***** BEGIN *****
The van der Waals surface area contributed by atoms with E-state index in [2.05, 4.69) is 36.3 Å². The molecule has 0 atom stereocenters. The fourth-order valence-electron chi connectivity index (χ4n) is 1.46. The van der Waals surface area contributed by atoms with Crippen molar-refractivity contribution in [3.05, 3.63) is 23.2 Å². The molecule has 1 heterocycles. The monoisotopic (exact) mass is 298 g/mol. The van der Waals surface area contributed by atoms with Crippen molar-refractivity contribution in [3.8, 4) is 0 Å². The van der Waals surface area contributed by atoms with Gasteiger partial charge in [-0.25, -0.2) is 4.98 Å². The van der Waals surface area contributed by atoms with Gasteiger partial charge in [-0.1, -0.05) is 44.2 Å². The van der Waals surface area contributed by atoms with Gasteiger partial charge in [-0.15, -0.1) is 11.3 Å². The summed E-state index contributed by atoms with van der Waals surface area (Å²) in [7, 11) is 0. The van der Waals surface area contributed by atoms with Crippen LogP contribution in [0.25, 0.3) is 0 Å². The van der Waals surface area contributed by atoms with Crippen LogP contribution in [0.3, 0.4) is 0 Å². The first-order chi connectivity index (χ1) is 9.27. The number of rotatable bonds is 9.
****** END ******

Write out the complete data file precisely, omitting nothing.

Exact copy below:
The van der Waals surface area contributed by atoms with E-state index in [2.05, 4.69) is 36.3 Å². The molecule has 0 atom stereocenters. The fourth-order valence-electron chi connectivity index (χ4n) is 1.46. The van der Waals surface area contributed by atoms with Crippen molar-refractivity contribution in [3.05, 3.63) is 23.2 Å². The molecule has 1 heterocycles. The monoisotopic (exact) mass is 298 g/mol. The van der Waals surface area contributed by atoms with Crippen molar-refractivity contribution in [3.8, 4) is 0 Å². The van der Waals surface area contributed by atoms with Gasteiger partial charge in [-0.25, -0.2) is 4.98 Å². The van der Waals surface area contributed by atoms with Gasteiger partial charge in [-0.1, -0.05) is 44.2 Å². The van der Waals surface area contributed by atoms with Gasteiger partial charge in [-0.15, -0.1) is 11.3 Å². The summed E-state index contributed by atoms with van der Waals surface area (Å²) in [7, 11) is 0. The van der Waals surface area contributed by atoms with Crippen LogP contribution in [0.25, 0.3) is 0 Å². The van der Waals surface area contributed by atoms with Crippen LogP contribution in [0.3, 0.4) is 0 Å². The first-order chi connectivity index (χ1) is 9.27. The number of rotatable bonds is 9.